Dual-luciferase reporter assay

Target genes of miR-218 and miR-520a were assessed using the miRNA target prediction tool miRanda (http://www.microrna.org). To investigate whether E2F2 is a direct downstream target gene of miR-218 and miR-520a, dual-luciferase reporter assays were performed. The wild-type (WT) 3′-UTR of E2F2 containing the potential binding site of miR-218 or miR-520a and the corresponding mutational 3′-UTR of E2F2 were cloned into the psiCheck2 dual luciferase reporter vector (Promega Corporation, Madison, WI, USA). Huh7 cells were transiently co-transfected with the reporter vector containing the respective 3′-UTR and either miR-218 mimics, miR-520a mimics or the NC. Luciferase activity was assayed at 48 h post-transfection using a Pikkagene Dual Luciferase Reporter Assay system (TOYO B-Net Co., Ltd., Tokyo, Japan).

Statistical analysis

All experiments were conducted in triplicate. Values are expressed as the mean ± standard deviation. Differences between two groups and in more than two groups were analyzed using Student’s t-test and one-way analysis of variance, respectively. Statistical analyses were performed using SPSS version 16.0 software (SPSS Inc., Chicago, IL, USA). All statistical analyses were two-tailed and P<0.05 was considered to indicate a statistically significant difference between values.

Results

miR-218 and miR-520a expression are downregulated in human HCC cell lines

To detect the expression of miR-218 and miR-520a in human HCC cells, RT-qPCR was applied to determine the miRNA expression in four HCC cell lines (Huh7, MHCC-97H, HepG2 and BEL-7402), compared with a human normal hepatic cell line (L02). As demonstrated in Fig. 1A, miR-218 and miR-520a expression levels were significantly downregulated in human HCC cells. In addition, Huh7 and MHCC-97H cells appeared to express lower levels of miR-218 and miR-520a than HepG2 and BEL-7402 cells. These results suggested that miR-218 and miR-520a may serve as suppressors in the development of HCC.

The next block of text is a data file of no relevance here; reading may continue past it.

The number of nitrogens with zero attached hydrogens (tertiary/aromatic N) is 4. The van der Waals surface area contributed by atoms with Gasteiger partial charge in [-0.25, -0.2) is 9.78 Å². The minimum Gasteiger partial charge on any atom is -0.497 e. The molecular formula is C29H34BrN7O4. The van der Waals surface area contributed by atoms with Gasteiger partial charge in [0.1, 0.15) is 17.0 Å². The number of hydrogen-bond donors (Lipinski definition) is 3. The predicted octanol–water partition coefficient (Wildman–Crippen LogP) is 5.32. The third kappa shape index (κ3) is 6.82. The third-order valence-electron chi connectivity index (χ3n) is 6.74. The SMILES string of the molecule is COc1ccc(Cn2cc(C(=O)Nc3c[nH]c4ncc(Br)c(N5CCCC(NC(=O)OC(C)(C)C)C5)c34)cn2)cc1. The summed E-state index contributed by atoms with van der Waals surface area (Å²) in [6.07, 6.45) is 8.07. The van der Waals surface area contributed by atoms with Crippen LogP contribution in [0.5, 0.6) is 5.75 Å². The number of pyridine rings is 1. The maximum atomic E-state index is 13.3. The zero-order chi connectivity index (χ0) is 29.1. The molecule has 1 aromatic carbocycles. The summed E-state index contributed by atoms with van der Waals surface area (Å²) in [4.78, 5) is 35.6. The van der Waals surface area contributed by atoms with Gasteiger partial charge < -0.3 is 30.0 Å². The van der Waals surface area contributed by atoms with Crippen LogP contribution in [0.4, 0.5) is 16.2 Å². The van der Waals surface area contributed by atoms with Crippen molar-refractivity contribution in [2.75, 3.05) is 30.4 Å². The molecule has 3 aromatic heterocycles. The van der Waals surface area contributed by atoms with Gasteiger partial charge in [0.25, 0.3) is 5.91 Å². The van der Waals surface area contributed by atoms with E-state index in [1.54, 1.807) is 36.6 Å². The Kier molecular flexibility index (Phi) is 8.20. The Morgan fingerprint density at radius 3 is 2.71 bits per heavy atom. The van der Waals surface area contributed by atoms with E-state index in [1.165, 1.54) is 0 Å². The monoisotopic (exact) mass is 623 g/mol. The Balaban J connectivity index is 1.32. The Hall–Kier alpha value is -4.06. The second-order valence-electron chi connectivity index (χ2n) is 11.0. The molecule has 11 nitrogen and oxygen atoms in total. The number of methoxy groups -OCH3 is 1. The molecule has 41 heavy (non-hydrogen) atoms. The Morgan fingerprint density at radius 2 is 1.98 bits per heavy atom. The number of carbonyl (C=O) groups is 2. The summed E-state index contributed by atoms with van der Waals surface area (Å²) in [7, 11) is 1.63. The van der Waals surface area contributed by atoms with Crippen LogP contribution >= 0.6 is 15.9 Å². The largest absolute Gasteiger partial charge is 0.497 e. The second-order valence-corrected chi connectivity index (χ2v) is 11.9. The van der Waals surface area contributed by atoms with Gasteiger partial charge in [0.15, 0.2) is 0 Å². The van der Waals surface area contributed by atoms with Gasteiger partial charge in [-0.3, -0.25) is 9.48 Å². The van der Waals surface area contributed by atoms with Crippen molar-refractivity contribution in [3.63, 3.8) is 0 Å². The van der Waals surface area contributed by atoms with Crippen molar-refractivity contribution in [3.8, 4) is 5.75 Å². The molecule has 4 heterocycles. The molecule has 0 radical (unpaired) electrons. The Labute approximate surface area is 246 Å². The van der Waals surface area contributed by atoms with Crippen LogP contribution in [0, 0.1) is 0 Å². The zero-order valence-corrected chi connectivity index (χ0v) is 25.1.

miR-218 and miR-520a inhibit the proliferation of HCC cells

To investigate the roles of miR-218 and miR-520a in HCC, mimics of miR-218 and miR-520a were transfected into Huh7 and MHCC-97H cells. Fig. 1B demonstrates that the expression levels of miR-218 and miR-520a were significantly upregulated (P<0.01) following transfection, indicating that Huh7 and MHCC-97H cells were effective and adjustable models for the functional study of miR-218 and miR-520a expression.

As presented in Fig. 2A, cell viability was measured by MTT assay. MTT growth curves indicated that the cell proliferative abilities were markedly reduced when miR-218 and miR-520a were overexpressed (P=0.001 for miR-218 in Huh7; P= 0.007 for miR-520a in Huh7; P= 0.002 for miR-218 in MHCC-97; P=0.013 for miR-520a in MHCC-97). Furthermore, the colony formation assay demonstrated that the colony number in cells transfected with miR-218 or miR-520a mimics was significantly lower than that in the NC (P<0.001 for miR-218 in Huh7; P=0.001 for miR-520a in Huh7; P<0.001 for miR-218 in MHCC-97; P=0.001 for miR-520a in MHCC-97), suggesting that the colony-forming abilities of Huh7 and MHCC-97H cells were suppressed by the upregulation of miR-218 or miR-520a (Fig. 2B). These results suggested that miR-218 and miR-520a inhibited the proliferation of the HCC cell lines Huh7 and MHCC-97H.